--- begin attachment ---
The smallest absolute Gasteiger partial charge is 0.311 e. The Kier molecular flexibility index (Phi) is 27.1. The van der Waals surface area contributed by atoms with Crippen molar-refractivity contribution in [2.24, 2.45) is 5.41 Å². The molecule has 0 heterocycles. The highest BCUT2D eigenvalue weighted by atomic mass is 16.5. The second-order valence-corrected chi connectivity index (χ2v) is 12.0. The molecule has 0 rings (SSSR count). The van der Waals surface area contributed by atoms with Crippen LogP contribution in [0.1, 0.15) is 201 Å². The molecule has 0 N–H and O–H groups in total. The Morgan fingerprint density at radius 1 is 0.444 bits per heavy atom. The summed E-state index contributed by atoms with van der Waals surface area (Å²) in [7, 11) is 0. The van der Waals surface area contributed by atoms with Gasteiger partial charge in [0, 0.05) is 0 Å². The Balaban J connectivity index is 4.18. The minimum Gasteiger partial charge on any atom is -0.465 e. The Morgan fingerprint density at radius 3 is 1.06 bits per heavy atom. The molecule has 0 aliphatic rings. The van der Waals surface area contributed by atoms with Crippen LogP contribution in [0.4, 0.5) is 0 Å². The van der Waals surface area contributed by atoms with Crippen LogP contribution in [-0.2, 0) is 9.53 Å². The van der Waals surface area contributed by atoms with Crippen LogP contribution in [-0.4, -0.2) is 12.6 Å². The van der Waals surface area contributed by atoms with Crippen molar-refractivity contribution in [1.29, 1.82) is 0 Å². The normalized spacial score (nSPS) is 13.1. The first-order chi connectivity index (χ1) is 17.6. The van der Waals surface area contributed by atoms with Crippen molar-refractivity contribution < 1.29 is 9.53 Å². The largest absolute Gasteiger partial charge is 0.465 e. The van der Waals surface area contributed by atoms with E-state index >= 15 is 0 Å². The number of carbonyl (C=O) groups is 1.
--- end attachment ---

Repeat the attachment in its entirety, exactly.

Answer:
The smallest absolute Gasteiger partial charge is 0.311 e. The Kier molecular flexibility index (Phi) is 27.1. The van der Waals surface area contributed by atoms with Crippen molar-refractivity contribution in [2.24, 2.45) is 5.41 Å². The molecule has 0 heterocycles. The highest BCUT2D eigenvalue weighted by atomic mass is 16.5. The second-order valence-corrected chi connectivity index (χ2v) is 12.0. The molecule has 0 rings (SSSR count). The van der Waals surface area contributed by atoms with Crippen LogP contribution in [0.1, 0.15) is 201 Å². The molecule has 0 N–H and O–H groups in total. The Morgan fingerprint density at radius 1 is 0.444 bits per heavy atom. The summed E-state index contributed by atoms with van der Waals surface area (Å²) in [7, 11) is 0. The van der Waals surface area contributed by atoms with Gasteiger partial charge in [0, 0.05) is 0 Å². The Balaban J connectivity index is 4.18. The minimum Gasteiger partial charge on any atom is -0.465 e. The Morgan fingerprint density at radius 3 is 1.06 bits per heavy atom. The molecule has 0 aliphatic rings. The van der Waals surface area contributed by atoms with Crippen LogP contribution in [0.4, 0.5) is 0 Å². The van der Waals surface area contributed by atoms with Crippen LogP contribution in [-0.2, 0) is 9.53 Å². The van der Waals surface area contributed by atoms with Crippen LogP contribution in [-0.4, -0.2) is 12.6 Å². The van der Waals surface area contributed by atoms with Crippen molar-refractivity contribution in [1.29, 1.82) is 0 Å². The normalized spacial score (nSPS) is 13.1. The first-order chi connectivity index (χ1) is 17.6. The van der Waals surface area contributed by atoms with Crippen molar-refractivity contribution < 1.29 is 9.53 Å². The largest absolute Gasteiger partial charge is 0.465 e. The van der Waals surface area contributed by atoms with E-state index >= 15 is 0 Å². The number of carbonyl (C=O) groups is 1.